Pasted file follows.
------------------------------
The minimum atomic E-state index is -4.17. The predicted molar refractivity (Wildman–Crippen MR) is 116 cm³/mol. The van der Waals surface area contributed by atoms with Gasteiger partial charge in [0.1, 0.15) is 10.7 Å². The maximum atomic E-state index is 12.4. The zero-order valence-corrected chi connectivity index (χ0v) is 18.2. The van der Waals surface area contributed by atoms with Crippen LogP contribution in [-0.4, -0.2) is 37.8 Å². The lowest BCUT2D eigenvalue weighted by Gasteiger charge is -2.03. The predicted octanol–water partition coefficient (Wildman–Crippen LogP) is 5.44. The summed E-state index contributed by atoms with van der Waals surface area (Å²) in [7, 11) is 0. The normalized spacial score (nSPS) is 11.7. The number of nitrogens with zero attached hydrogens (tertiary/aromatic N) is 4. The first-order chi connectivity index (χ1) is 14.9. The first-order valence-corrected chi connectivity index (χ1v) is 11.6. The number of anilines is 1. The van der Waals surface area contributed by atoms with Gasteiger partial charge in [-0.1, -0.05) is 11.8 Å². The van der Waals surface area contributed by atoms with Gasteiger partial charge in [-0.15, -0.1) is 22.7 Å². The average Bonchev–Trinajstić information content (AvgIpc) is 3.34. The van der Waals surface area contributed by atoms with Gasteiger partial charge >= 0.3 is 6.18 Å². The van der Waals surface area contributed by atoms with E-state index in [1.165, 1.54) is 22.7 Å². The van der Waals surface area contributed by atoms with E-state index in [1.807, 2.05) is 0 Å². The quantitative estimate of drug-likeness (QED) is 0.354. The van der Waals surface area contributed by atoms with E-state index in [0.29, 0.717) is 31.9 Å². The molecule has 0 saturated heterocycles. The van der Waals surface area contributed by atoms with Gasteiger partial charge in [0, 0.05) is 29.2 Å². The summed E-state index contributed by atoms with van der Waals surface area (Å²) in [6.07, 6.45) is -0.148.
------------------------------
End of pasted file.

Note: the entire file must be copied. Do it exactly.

The minimum atomic E-state index is -4.17. The predicted molar refractivity (Wildman–Crippen MR) is 116 cm³/mol. The van der Waals surface area contributed by atoms with Gasteiger partial charge in [0.1, 0.15) is 10.7 Å². The maximum atomic E-state index is 12.4. The zero-order valence-corrected chi connectivity index (χ0v) is 18.2. The van der Waals surface area contributed by atoms with Crippen LogP contribution in [-0.4, -0.2) is 37.8 Å². The lowest BCUT2D eigenvalue weighted by Gasteiger charge is -2.03. The predicted octanol–water partition coefficient (Wildman–Crippen LogP) is 5.44. The summed E-state index contributed by atoms with van der Waals surface area (Å²) in [7, 11) is 0. The normalized spacial score (nSPS) is 11.7. The number of nitrogens with zero attached hydrogens (tertiary/aromatic N) is 4. The first-order chi connectivity index (χ1) is 14.9. The first-order valence-corrected chi connectivity index (χ1v) is 11.6. The number of anilines is 1. The van der Waals surface area contributed by atoms with Gasteiger partial charge in [-0.1, -0.05) is 11.8 Å². The van der Waals surface area contributed by atoms with Gasteiger partial charge in [-0.15, -0.1) is 22.7 Å². The average Bonchev–Trinajstić information content (AvgIpc) is 3.34. The van der Waals surface area contributed by atoms with Gasteiger partial charge >= 0.3 is 6.18 Å². The van der Waals surface area contributed by atoms with E-state index in [1.165, 1.54) is 22.7 Å². The van der Waals surface area contributed by atoms with E-state index in [1.807, 2.05) is 0 Å². The quantitative estimate of drug-likeness (QED) is 0.354. The van der Waals surface area contributed by atoms with E-state index in [0.29, 0.717) is 31.9 Å². The molecule has 0 saturated heterocycles. The van der Waals surface area contributed by atoms with Gasteiger partial charge in [0, 0.05) is 29.2 Å². The summed E-state index contributed by atoms with van der Waals surface area (Å²) in [6.07, 6.45) is -0.148.